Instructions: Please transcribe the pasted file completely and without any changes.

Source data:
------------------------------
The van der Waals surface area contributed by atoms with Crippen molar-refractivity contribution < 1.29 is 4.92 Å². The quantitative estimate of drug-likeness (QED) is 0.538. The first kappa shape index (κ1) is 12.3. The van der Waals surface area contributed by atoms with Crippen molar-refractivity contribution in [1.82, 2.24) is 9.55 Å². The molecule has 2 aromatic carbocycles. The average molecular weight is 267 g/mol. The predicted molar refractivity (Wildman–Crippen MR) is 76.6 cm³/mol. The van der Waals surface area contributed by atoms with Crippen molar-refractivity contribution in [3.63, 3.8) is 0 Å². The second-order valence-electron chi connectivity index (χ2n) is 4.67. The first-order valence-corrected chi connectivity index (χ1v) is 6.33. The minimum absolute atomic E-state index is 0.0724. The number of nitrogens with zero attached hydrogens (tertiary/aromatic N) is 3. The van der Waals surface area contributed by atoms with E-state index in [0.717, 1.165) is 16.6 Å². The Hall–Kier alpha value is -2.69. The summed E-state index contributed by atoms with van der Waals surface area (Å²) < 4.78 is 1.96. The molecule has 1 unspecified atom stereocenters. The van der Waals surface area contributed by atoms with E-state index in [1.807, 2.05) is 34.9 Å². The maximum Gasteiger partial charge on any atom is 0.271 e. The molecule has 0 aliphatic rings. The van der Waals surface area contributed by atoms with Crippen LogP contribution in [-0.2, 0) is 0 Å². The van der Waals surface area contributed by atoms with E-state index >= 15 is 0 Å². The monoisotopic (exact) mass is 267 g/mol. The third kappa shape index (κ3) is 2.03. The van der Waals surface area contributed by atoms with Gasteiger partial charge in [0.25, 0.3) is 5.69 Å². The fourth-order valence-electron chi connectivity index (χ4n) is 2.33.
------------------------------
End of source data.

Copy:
The van der Waals surface area contributed by atoms with Crippen molar-refractivity contribution < 1.29 is 4.92 Å². The quantitative estimate of drug-likeness (QED) is 0.538. The first kappa shape index (κ1) is 12.3. The van der Waals surface area contributed by atoms with Crippen molar-refractivity contribution in [1.82, 2.24) is 9.55 Å². The molecule has 2 aromatic carbocycles. The average molecular weight is 267 g/mol. The predicted molar refractivity (Wildman–Crippen MR) is 76.6 cm³/mol. The van der Waals surface area contributed by atoms with Crippen molar-refractivity contribution in [3.63, 3.8) is 0 Å². The second-order valence-electron chi connectivity index (χ2n) is 4.67. The first-order valence-corrected chi connectivity index (χ1v) is 6.33. The minimum absolute atomic E-state index is 0.0724. The number of nitrogens with zero attached hydrogens (tertiary/aromatic N) is 3. The van der Waals surface area contributed by atoms with E-state index in [0.717, 1.165) is 16.6 Å². The Hall–Kier alpha value is -2.69. The summed E-state index contributed by atoms with van der Waals surface area (Å²) < 4.78 is 1.96. The molecule has 1 unspecified atom stereocenters. The van der Waals surface area contributed by atoms with E-state index in [1.807, 2.05) is 34.9 Å². The maximum Gasteiger partial charge on any atom is 0.271 e. The molecule has 0 aliphatic rings. The van der Waals surface area contributed by atoms with Crippen LogP contribution in [-0.2, 0) is 0 Å². The van der Waals surface area contributed by atoms with E-state index >= 15 is 0 Å². The monoisotopic (exact) mass is 267 g/mol. The third kappa shape index (κ3) is 2.03. The van der Waals surface area contributed by atoms with Gasteiger partial charge in [0.25, 0.3) is 5.69 Å². The fourth-order valence-electron chi connectivity index (χ4n) is 2.33.